Not many people like to say their worst fears out loud. I guess I’m different. For some people voicing their fears can give those fears validation that is not welcome. Some worry about being judged by their words. Some are too concerned with what they should say and not what they feel. We all have our own ways of handling our issues. For me it can be destructive to keep my thoughts in my head; kept in there they play over and over like a stuck record and my old friend ‘Ant’ makes them her friend (for those of you who haven’t read my earlier bluemama posts, let me introduce you to Ant (Automatic Negative Thoughts)).
When I started blogging, I made a decision to be completely candid about whatever I was feeling, be it light or dark. For me that is the only way I can really even try to help others who may suffer similar feelings or worries; to help those people who might not want to say it out loud realise that they are not alone.
I said in my last blog that the most cruel thing about Kawasaki Disease is the unknown. We don’t know what causes KD. There are a number of theories, from carpet cleaner to soy, and a strong opinion that it is a combination of environmental and genetic factors with a viral trigger thrown in for good measure. Because no-one knows the cause, no-one can create a test and as a result many cases go undiagnosed or receive a late diagnosis like Freya. Whilst it is rare for KD to reoccur, there are no guarantees that it won’t. We are unsure how long Freya will continue to display the symptoms, what other health issues she may encounter throughout her life, or whether her little heart is strong enough to repair itself.
I guess it’s time to share with you the worst day of my life. Thursday 18th June. Day 19.
Thursday 18th June, 07:30am
“I could tell you that during your time in hospital I never left your side, but that wouldn’t be true. Sometimes your Auntie would come to visit and take me somewhere for tea to make sure I was eating a proper meal…And last night I decided that the best thing for me was a good night’s sleep.
I left you on the HDU ward at about 10:30pm last night. I changed your nappy, fed you and gave you your medicine and left you in the care of the nurses. I trust them to do a fantastic job of looking after you, but it still didn’t feel right walking away.
…I had a full 8 hours sleep and do I feel better? No, I feel even more tired than I did before, and to add to that I feel wholly wretched for leaving you…I arrived at the ward only to be sent away because the nurses were doing their handover. So now I am sat in the parent room…writing in this journal, with no idea if you are awake or asleep, happy or sad, well or unwell.
Today is a big day – new drugs. If everything goes according to plan we could be home by the weekend. But this rollercoaster journey has taught me not to look too far ahead for the good stuff because we only end up disappointed.”
That day Freya received an infusion of a drug called Infliximab. We had to give our consent for it to be given to Freya as it is not a human product; it is made from the antibodies of mice. At around 4pm I received a message from a friend, “How did Freya tolerate the new mouse IV?!?!” to which I replied “She’s very chilled. One might say as quiet as a mouse!!!” It took a number of hours to infuse, and Freya was closely monitored for a number of hours after for any signs of her body rejecting the drug. Just like everything else on our journey, Freya took it in her stride, and it was considered a success.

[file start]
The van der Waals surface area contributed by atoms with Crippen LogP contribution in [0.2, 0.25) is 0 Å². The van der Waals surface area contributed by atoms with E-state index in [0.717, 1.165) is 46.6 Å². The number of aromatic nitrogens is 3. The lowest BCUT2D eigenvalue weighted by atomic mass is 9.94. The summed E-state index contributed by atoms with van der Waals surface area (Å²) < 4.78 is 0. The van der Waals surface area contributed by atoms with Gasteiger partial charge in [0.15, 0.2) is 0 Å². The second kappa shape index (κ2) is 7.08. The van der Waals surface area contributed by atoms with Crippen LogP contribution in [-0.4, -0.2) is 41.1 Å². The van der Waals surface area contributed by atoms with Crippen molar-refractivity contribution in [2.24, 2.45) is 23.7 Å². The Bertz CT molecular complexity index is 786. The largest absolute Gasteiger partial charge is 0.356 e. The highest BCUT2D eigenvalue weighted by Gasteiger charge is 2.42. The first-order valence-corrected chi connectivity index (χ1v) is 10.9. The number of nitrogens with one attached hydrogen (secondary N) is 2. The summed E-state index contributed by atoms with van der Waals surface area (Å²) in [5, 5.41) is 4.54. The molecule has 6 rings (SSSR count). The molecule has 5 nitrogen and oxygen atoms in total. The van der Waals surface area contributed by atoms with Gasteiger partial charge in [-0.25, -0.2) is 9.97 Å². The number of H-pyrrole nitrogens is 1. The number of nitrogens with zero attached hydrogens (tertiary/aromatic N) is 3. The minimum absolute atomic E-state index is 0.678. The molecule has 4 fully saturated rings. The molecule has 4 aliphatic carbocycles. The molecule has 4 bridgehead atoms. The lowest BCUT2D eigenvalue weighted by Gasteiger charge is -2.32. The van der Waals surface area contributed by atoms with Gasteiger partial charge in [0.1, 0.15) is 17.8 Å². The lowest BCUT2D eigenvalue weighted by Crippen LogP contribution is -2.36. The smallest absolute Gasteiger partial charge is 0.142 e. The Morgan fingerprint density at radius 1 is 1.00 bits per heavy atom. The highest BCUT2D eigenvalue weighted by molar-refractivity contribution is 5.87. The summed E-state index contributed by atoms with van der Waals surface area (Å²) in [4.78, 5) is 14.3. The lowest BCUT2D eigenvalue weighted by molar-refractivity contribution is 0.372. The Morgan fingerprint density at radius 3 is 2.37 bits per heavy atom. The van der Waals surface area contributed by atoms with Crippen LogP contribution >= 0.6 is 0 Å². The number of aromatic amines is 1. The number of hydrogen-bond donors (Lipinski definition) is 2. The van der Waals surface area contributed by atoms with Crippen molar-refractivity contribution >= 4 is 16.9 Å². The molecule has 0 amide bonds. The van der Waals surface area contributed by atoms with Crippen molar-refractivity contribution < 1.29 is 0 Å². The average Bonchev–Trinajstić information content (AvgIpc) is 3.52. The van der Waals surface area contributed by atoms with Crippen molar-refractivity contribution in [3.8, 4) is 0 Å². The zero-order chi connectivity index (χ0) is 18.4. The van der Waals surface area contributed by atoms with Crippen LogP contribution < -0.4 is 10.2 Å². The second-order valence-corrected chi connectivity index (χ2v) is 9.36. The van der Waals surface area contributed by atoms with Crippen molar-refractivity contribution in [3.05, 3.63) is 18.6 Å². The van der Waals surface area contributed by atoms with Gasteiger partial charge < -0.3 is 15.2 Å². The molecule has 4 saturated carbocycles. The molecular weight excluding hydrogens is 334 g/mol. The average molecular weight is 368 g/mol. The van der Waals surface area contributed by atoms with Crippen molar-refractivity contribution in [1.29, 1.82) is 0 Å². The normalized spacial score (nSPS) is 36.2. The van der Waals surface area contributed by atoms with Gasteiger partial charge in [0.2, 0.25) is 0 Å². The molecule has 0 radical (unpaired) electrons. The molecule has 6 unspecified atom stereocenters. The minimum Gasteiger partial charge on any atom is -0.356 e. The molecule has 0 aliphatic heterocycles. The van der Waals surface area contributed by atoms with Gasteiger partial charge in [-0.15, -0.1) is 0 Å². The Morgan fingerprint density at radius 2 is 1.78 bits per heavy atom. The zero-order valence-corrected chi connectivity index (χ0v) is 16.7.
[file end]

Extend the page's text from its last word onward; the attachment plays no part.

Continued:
In the afternoon, Freya’s Cardiology Consultant came personally to perform an echocardiogram. The Rheumatology Consultant had kept his promise, and the Cardiologist was very informative, explaining everything that she could see on the screen. She showed me the normal sections of Freya’s coronary arteries, and the bulges (the aneurisms), the largest of which was 5.2mm in diameter. To put that in perspective, Freya’s heart would have been about the size of her fist or a large walnut. The coronary arteries in a healthy baby’s heart are approximately 1mm in diameter. Freya’s arteries were the size of a teenagers. The consultant asked me if I understood the risks involved with Freya’s heart condition. I said that I thought I did, that I understood that her blood needed to be kept thin so it would continue to flow freely through her arteries and not swirl and clot in the aneurism to prevent a heart attack. I then said that I felt like Freya was a ticking time bomb. I remember looking right into the Consultant’s eyes, waiting for her to give me a smile and tell me that I was over-reacting and that Freya’s situation wasn’t that serious. She didn’t. Instead she said “Let’s go somewhere private and talk shall we?”
My heart was beating out of my chest as she led me to a room down the corridor from the HDU. We went in and sat down; the consultant, our nurse and me.
Friday 19th June 2015, 07:38am
“Yesterday I left you with a note about thinking positively. What irony there is in that as I write this morning. On Tuesday we were brought to [the hospital] to see specialists in cardiology. Their job is to fix hearts, but instead they broke mine when they told me they can’t fix yours. Can’t.
I didn’t update the journal yesterday even though it was an eventful afternoon and there was lots to tell you. But I couldn’t face telling you. It seems that in all of this ‘excitement’ and all the knowledge that I have picked up along this journey, I appear to have suppressed the bit about the risk of a coronary aneurism rupturing. That’s a pretty big deal. And it could happen to you. And they’ve told me that there is nothing they can do about it now, and there will be nothing they can do about it if it happens. So that’s that then. Seems I was right about you being a ticking time bomb sweetie pie. And right now I am really not sure how I am supposed to deal with that little nugget of information.